As I noted (here) on my non-Dr. Who blog, the UK Copyright Law is changing (and yes I have the same annoying spinning GIF. In a tribute to Flip-Flop I will also link that blog post back to here as well. Anyway back to the point, at the bottom of this longer article article it mentions Dr. Who and in particular RTD and Steve M as writing fan fiction. As copyright is at the heart of Big Finish (and in a previous life for some the AudioVisuals tapes) I thought I would capture some of my thoughts and provide a real world example of why this is important…
Big Finish (now)
Big Finish are entirely scrupulous; they take copyright very seriously (e.g. don’t sell Tomorrow People any more as they don’t have the licence) and are tightly coupled to BBC Wales with regards the Dr Who audio adventures. In terms of their own products they are not an enormous company and they suffer from being ripped off by illegal downloaders. You can argue about would these people buy the stories anyhow, does putting them on Radio 7 generate or destroy business and so forth, but it is clear that like all artists and publishers this is a problem.
It is also true Big Finish contributes to the overall popularity and longevity of Dr. Who and feeds the show (e.g. Nick Briggs is the voice of the Daleks) . It gives lots of actors work and recognition and helps various writers in their careers. Lots of things that are positive and take a long term view.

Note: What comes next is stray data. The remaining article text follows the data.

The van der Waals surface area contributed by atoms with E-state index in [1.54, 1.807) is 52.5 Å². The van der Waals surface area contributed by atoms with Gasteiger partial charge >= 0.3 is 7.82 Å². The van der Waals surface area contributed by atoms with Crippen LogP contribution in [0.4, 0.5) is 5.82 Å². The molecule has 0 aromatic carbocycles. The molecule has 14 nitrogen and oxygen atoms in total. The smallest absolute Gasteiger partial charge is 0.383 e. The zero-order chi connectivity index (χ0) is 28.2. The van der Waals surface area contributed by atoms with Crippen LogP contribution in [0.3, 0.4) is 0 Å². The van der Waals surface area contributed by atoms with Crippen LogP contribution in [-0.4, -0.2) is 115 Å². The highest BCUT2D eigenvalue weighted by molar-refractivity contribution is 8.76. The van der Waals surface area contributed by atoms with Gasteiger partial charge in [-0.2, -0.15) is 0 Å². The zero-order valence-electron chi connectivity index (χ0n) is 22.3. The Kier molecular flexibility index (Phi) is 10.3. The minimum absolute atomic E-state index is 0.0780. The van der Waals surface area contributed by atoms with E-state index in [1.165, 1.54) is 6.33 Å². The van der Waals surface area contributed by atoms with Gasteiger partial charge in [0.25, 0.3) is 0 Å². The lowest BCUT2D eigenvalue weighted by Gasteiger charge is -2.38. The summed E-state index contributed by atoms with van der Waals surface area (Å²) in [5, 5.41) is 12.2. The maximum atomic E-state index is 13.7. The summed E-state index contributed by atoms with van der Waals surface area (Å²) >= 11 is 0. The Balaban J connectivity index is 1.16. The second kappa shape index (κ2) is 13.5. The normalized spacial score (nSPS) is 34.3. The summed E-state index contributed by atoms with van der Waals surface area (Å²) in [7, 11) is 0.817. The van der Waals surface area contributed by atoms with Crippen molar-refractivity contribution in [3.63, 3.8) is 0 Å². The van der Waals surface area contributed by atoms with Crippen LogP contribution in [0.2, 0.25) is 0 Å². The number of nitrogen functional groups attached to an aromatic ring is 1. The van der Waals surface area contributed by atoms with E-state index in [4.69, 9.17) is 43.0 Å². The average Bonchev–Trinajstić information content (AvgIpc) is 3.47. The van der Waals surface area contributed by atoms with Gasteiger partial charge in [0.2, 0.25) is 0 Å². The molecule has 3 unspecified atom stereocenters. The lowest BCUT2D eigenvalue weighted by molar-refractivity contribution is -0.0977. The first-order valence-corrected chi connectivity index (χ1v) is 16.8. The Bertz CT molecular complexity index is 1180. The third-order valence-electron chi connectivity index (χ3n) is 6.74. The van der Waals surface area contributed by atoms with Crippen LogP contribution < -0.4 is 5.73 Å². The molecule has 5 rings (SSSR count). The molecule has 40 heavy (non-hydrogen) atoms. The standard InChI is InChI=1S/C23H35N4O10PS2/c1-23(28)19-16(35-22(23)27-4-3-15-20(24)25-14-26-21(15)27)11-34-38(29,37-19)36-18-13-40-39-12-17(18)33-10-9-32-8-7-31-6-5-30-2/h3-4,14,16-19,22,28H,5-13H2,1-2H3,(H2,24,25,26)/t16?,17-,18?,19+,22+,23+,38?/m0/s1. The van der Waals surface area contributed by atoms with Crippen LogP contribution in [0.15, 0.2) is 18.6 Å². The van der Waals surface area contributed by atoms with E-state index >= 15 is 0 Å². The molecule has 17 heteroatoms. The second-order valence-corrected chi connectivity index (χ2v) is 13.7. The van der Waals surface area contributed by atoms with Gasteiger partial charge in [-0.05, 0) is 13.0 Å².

In terms of this blog (as an aside) I have made an attempt to identify main copyright holders here and also have permission to use the name Red Rocket Rising. I didn’t think it reasonable to use the name without permission.
AudioVisuals (the past)
Clearly for some of the BF staff the experiences gained in producing the fan tapes (which grew into more than that) under the AudioVisuals banner helped them refine their craft and three stories made it through into the licensed era. The work also kept the Dr.Who universe alive and benefited from being on tape such that at the time it was relatively hard to duplicate and we are also talking pre-internet distribution. Could they have made money some other way and grown their talent – I suspect so but it would have necessitated a different approach.
The recordings are in a limbo (and hide in odd corners of the internet) but clearly the way the relaxing of copyright laws is going would help any future projects along these lines by others (apart from the making money bit though AV wasn’t primarily about making money except so as to fund production [I am sure there were other things going on]).